The Eject Powerstrip is a universal power strip that makes it easy for the elderly and the disabled to unplug electric devices, by stepping on a small foot paddle to release the plug. This eliminates the need for bending and the unsafe practice of pulling on the cord. Although those with limited mobility will especially benefit from this device, its design will attract the average consumer, too.
Credits: Mansour Ourasanah of University of Notre Dame Contact: Mansour Ourasanah: email@example.com
The hands+on is a platform for interactive therapy aimed at developing and encouraging the communication abilities of children with Autism Spectrum Disorders. It utilizes pairs of gloves, each fitted with sensors and lights on the fingertips with additional sensors around each hand. Players interact in games to make connections between sensors that trigger light and sound reactions, feedback that appeals to many children with autism.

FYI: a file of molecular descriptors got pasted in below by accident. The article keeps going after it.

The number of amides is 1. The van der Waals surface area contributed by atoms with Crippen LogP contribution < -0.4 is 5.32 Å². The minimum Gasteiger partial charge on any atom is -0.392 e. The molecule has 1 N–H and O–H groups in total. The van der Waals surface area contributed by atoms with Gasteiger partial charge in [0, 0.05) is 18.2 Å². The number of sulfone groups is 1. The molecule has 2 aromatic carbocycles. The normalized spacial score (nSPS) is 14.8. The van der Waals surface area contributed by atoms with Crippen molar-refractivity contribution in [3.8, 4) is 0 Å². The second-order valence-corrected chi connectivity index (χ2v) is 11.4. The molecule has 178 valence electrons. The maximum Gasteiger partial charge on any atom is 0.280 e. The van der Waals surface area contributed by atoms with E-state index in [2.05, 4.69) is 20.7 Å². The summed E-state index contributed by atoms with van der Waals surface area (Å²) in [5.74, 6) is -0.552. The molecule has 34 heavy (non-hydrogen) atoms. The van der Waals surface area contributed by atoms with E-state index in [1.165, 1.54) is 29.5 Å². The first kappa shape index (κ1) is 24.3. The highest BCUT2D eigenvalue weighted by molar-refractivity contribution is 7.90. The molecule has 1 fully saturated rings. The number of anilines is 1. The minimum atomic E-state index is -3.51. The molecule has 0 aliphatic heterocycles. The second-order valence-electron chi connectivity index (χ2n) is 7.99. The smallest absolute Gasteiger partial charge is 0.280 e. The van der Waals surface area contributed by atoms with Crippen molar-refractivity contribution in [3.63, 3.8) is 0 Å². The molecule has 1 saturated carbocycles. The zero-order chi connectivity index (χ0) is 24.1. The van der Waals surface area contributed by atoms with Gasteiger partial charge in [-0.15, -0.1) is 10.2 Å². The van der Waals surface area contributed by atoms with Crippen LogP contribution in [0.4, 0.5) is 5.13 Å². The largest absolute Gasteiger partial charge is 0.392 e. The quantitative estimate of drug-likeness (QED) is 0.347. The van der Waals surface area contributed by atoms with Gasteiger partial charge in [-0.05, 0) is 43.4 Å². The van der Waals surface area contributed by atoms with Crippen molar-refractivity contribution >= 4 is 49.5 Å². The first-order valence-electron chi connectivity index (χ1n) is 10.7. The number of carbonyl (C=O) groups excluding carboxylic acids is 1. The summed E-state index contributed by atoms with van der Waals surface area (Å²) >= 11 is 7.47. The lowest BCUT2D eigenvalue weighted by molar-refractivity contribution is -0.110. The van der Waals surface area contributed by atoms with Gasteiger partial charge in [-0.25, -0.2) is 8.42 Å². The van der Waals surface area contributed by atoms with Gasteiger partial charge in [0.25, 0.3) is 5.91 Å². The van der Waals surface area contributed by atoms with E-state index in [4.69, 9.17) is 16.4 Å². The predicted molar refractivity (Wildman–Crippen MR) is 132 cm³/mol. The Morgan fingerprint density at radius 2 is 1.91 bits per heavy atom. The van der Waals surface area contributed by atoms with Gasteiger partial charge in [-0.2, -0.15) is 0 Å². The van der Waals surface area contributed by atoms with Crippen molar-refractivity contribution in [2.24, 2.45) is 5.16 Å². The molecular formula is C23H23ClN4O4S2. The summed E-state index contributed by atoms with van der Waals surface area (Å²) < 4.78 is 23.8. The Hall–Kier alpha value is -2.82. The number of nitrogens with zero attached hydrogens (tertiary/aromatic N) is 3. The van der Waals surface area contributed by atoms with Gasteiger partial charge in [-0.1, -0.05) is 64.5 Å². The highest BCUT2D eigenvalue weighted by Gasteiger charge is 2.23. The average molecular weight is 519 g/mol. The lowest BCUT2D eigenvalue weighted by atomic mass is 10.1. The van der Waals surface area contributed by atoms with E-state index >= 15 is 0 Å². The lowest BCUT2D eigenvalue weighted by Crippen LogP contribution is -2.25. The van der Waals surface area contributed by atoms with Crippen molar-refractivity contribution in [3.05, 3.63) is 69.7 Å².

In this research and design project, ethnographic methods were employed to define opportunities for improving the delivery of care in stereotactic biopsy procedures. Extensive observation and contextual inquiry with patients and clinicians helped shape the design of user-centered equipment, environments and interaction concepts that address three main issues: promoting patient comfort, managing patient attention, and streamlining the process and environment.
Panelists: Tania Aldous of World Kitchen, Doris Wells-Papanek of Tailored Learning Tools, Ann-Marie Conrado of Notre Dame, Pamela Nyberg of Thrive, and Marianne Grisdale of TEAMS Design / Section Chair of Housewares
Moderator: Alice Jandrisits of Red Fusion Studios Panelists: Ann-Marie Conrado of Notre Dame, Tania Aldous of World Kitchen, Marianne Grisdale of TEAMS Design / Chair of IDSA Housewares Section, Doris Wells-Papanek of Tailored Learning Tools, and Pamela Nyberg of Thrive
A Disabled Designer’s Use of Technology to Facilitate the Design Process
Michael A. Kahwaji | University of Notre Dame
When a person’s body begins to degenerate it is not the deformation that is difficult to deal with, it is the necessity of having to adapt to these alterations that is frustrating. Imagine having to learn how to write your name again or having to get help combing your hair, making breakfast, or even bathing. As humans, we all to often take for granted the ability to do these everyday simple tasks.